Robust adaptive immune response against Babesia microti infection marked by low parasitemia in a murine model of sickle cell disease.

Woelsung Yi, Weili Bao, Marilis Rodriguez, Yunfeng Liu, Manpreet Singh, Vijendra Ramlall, Jeny R Cursino-Santos, Hui Zhong, Catherine M Elton, Gavin J Wright, Avital Mendelson, Xiuli An, Cheryl A Lobo, Karina Yazdanbakhsh

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The intraerythrocytic parasite Babesia microti is the number 1 cause of transfusion-transmitted infection and can induce serious, often life-threatening complications in immunocompromised individuals including transfusion-dependent patients with sickle cell disease (SCD). Despite the existence of strong long-lasting immunological protection against a second infection in mouse models, little is known about the cell types or the kinetics of protective adaptive immunity mounted following Babesia infection, especially in infection-prone SCD that are thought to have an impaired immune system. Here, we show, using a mouse B microti infection model, that infected wild-type (WT) mice mount a very strong adaptive immune response, characterized by (1) coordinated induction of a robust germinal center (GC) reaction; (2) development of follicular helper T (TFH) cells that comprise ∼30% of splenic CD4+ T cells at peak expansion by 10 days postinfection; and (3) high levels of effector T-cell cytokines, including interleukin 21 and interferon γ, with an increase in the secretion of antigen (Ag)-specific antibodies (Abs). Strikingly, the Townes SCD mouse model had significantly lower levels of parasitemia. Despite a highly disorganized splenic architecture before infection, these mice elicited a surprisingly robust adaptive immune response (including comparable levels of GC B cells, TFH cells, and effector cytokines as control and sickle trait mice), but higher immunoglobulin G responses against 2 Babesia-specific proteins, which may contain potential immunogenic epitopes. Together, these studies establish the robust emergence of adaptive immunity to Babesia even in immunologically compromised SCD mice. Identification of potentially immunogenic epitopes has implications to identify long-term carriers, and aid Ag-specific vaccine development. © 2018 by The American Society of Hematology.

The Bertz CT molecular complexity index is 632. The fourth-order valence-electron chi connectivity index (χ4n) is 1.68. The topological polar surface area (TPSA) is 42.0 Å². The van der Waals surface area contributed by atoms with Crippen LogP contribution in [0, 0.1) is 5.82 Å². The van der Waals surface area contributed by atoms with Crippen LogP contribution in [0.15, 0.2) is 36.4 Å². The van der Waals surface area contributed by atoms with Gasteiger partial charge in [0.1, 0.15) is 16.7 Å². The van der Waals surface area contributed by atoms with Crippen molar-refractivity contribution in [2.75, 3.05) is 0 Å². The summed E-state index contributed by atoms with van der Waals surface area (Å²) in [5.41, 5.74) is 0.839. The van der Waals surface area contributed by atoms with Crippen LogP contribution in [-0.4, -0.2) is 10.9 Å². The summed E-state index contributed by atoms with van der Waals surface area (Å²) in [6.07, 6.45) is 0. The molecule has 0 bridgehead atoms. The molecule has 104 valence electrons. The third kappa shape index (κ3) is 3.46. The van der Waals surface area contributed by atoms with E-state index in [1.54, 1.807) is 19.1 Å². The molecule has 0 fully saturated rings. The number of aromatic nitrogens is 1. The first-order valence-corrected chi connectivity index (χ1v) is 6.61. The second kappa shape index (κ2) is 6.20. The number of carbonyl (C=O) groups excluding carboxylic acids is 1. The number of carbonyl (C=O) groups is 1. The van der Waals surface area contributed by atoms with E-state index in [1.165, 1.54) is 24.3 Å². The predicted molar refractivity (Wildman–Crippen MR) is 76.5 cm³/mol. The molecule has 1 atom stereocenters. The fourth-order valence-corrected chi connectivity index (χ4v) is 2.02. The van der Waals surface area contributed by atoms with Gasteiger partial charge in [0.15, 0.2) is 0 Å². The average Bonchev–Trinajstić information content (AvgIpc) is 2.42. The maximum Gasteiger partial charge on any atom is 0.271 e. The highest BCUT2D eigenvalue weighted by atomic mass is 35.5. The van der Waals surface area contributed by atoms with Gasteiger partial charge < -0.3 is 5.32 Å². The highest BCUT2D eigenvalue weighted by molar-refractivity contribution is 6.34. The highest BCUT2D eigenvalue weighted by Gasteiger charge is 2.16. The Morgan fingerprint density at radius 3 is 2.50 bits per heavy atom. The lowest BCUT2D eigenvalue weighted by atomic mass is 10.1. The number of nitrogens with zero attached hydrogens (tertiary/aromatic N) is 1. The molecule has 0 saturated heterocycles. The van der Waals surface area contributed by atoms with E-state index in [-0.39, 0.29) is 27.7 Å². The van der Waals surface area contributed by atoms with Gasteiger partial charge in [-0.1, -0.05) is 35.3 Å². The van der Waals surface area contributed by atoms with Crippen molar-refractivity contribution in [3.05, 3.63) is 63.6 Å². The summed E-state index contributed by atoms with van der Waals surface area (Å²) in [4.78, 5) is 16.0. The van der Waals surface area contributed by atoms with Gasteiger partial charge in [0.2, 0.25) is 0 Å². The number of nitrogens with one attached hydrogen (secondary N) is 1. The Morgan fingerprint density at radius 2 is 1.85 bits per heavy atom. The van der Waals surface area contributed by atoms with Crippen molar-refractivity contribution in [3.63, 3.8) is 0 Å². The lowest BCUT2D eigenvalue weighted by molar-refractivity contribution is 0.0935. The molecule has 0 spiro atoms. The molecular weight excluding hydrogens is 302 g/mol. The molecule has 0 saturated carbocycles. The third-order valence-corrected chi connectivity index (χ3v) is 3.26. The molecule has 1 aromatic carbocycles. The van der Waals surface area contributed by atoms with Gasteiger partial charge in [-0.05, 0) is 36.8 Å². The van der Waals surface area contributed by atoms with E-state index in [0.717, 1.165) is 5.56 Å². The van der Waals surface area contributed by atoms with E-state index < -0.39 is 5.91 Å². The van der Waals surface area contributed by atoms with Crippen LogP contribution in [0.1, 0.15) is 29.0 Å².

Original languageEnglish
Pages (from-to)3462-3478
Number of pages17
JournalBlood Advances
Issue number23
Publication statusPublished - 11 Dec 2018

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© 2018 by The American Society of Hematology. Uploaded in accordance with the publisher’s self-archiving policy. Further copying may not be permitted; contact the publisher for details

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